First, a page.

Cloud Nothings has come a long way since its inception in 2009. What started off as a solo project by lead vocalist and guitarist Dylan Baldi has turned into a full-fledged alt-rock powerhouse. After years of experimenting with lo-fi and garage elements on multiple albums and EPs, Cloud Nothings came into their own sound with 2012’s “Attack On Memory,” a heart-pounding and captivating album filled with powerful, introspective lyricism that hits you like a bullet in the heart. The latest offering by the Cleveland rock band, entitled “Here and Nowhere Else,” picks up where “Attack On Memory” left off, but takes the music to an entirely different level. This album is grittier, more raw and more personal than any previous Cloud Nothings album. The straightforward-yet-complex eight-track LP is a beautifully crafted, adrenaline pumping work of art that enthralls listeners from beginning to end.
While an album with only eight songs might seem too short to capture listeners’ attention or convey a story, the album’s opening song, “Now Hear In,” does all of that within the first minute. As the song begins, listeners are greeted by a flurry of distorted guitar riffs. After a couple of seconds, the guitar riffs are met with uncompromising, fast-paced, hardcore drumming that rattles your eardrums. The overwhelming instrumentation leads up to Baldi’s revealing opening line, “I go outside and see all these things that should be real.” This one line, along with the thrilling guitar chords and drum rhythms, sets up the fast pace, melancholy tone and intimate lyricism of the entire album. Drummer Jayson Gerycz and bassist TJ Duke remain in sync with Baldi as he raises and lowers the volume of his vocals, gradually increasing with intensity up until the chorus, when Baldi breaks into a guitar solo, bringing down the song’s tempo. “Now Hear In” transitions perfectly into the album’s following songs, making one continuous and fluent grunge-garage opera revolving around themes of seclusion and disconnection.
What makes “Here and Nowhere Else” so endearing and close to home is Dylan Baldi’s very open and personal lyricism, laying down all of his anxieties and fears on each and every track. On “Psychic Trauma,” Baldi reminisces on old memories and lost connection. “You’ll never be here, it’s hard to explain / Psychic trauma returns with age,” Baldi croons throughout the song. The song’s bare lyricism is elevated by the band’s unrestrained intensity. Baldi’s gritty guitar riffs and Gerycz’s smashing hi-hats and kick drums provide the feelings of rawness that exalt the emotions running through Baldi’s lyricism. The band’s vulnerability increases with every song, peaking with the album’s ending song and standout track, “I’m Not Part of Me.” Here, Baldi relinquishes his anger and frustrations and moves away from the past. “I’m not, I’m not you / You’re a part of me,” Baldi chants over crisp, clean guitar melodies and drum rhythms. Baldi’s bare-bones lyricism carries the album from start to end, enticing listeners with honest and introspective lyrics.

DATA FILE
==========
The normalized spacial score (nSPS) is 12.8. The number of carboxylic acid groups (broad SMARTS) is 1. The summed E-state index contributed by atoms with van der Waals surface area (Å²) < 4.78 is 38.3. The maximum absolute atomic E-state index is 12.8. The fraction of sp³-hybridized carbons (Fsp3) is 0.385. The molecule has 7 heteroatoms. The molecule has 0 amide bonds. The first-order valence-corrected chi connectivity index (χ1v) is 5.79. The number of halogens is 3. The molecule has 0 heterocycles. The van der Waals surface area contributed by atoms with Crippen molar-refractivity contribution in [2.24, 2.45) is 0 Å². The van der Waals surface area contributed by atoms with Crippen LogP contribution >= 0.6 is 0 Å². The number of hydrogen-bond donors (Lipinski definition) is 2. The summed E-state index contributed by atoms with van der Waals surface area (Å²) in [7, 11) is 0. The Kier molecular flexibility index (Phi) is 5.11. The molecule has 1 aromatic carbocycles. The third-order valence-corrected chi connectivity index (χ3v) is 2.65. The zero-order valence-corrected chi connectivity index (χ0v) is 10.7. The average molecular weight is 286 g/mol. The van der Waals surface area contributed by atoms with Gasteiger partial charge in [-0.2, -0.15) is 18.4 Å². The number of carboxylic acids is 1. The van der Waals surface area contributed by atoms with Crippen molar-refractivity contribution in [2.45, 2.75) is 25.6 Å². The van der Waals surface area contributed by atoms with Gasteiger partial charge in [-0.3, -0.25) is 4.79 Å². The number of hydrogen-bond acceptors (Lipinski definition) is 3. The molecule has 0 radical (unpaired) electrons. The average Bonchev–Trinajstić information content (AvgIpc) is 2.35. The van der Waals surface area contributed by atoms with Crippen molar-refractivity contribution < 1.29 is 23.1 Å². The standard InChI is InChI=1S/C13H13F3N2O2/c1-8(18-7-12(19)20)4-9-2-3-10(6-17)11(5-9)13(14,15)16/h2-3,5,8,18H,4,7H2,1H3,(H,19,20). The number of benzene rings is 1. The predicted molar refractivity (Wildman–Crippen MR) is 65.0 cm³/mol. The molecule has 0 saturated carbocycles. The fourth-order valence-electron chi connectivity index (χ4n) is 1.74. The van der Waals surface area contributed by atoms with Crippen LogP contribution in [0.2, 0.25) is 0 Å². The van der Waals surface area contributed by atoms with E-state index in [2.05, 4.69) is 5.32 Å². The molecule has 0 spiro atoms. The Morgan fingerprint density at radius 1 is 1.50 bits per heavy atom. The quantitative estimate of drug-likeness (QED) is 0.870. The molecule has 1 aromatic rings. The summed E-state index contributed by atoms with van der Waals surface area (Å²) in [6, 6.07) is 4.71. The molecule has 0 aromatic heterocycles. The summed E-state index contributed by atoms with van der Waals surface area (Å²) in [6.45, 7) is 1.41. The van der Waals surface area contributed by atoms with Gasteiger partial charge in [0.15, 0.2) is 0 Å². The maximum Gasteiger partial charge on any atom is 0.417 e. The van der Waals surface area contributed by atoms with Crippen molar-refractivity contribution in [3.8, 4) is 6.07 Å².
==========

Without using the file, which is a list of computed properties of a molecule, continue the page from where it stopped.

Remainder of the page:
“Here and Nowhere Else” is the final draft of lead singer Dylan Baldi’s initial story, which started with 2012’s “Attack On Memory.” Carrying the same tone as their previous album, Cloud Nothings become even more vulnerable, increasing the rawness, loudness and realness of the instrumental recordings and lyricism. Although only eight songs, “Here and Nowhere Else” paints a indie-punk masterpiece, filled with grimy guitar riffs and devastating drum patterns, taking listeners on a journey into Dylan Baldi’s memories. It is a heartfelt album that lays its fears and emotions on the line, and succeeds in connecting with its listeners. While Cloud Nothings already have a few solid albums under their belt, “Here and Nowhere Else” is an accumulation of all of their past works, as well as a massive step into new musical territory for the young Cleveland band.